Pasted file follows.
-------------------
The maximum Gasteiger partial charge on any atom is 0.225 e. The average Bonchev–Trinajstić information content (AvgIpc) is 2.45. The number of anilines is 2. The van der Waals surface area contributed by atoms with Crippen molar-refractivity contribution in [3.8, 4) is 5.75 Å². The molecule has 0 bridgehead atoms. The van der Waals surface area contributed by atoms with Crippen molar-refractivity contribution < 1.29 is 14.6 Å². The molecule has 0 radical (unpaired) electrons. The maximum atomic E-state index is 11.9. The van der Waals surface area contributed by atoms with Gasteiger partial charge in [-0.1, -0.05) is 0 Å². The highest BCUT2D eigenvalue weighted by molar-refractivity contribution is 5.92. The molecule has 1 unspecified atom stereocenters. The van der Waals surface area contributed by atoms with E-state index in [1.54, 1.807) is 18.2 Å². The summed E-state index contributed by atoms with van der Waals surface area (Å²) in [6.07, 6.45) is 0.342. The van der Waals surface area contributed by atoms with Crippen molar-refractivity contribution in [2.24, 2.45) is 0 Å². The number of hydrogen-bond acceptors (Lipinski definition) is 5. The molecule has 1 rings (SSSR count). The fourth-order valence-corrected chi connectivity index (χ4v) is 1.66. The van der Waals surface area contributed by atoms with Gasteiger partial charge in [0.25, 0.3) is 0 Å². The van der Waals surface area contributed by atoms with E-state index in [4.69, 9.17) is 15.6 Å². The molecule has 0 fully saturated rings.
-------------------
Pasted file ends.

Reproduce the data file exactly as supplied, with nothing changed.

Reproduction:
The maximum Gasteiger partial charge on any atom is 0.225 e. The average Bonchev–Trinajstić information content (AvgIpc) is 2.45. The number of anilines is 2. The van der Waals surface area contributed by atoms with Crippen molar-refractivity contribution in [3.8, 4) is 5.75 Å². The molecule has 0 bridgehead atoms. The van der Waals surface area contributed by atoms with Crippen molar-refractivity contribution < 1.29 is 14.6 Å². The molecule has 0 radical (unpaired) electrons. The maximum atomic E-state index is 11.9. The van der Waals surface area contributed by atoms with Gasteiger partial charge in [-0.1, -0.05) is 0 Å². The highest BCUT2D eigenvalue weighted by molar-refractivity contribution is 5.92. The molecule has 1 unspecified atom stereocenters. The van der Waals surface area contributed by atoms with E-state index in [1.54, 1.807) is 18.2 Å². The summed E-state index contributed by atoms with van der Waals surface area (Å²) in [6.07, 6.45) is 0.342. The van der Waals surface area contributed by atoms with Crippen molar-refractivity contribution in [2.24, 2.45) is 0 Å². The number of hydrogen-bond acceptors (Lipinski definition) is 5. The molecule has 1 rings (SSSR count). The fourth-order valence-corrected chi connectivity index (χ4v) is 1.66. The van der Waals surface area contributed by atoms with Gasteiger partial charge in [0.25, 0.3) is 0 Å². The van der Waals surface area contributed by atoms with E-state index in [4.69, 9.17) is 15.6 Å². The molecule has 0 fully saturated rings.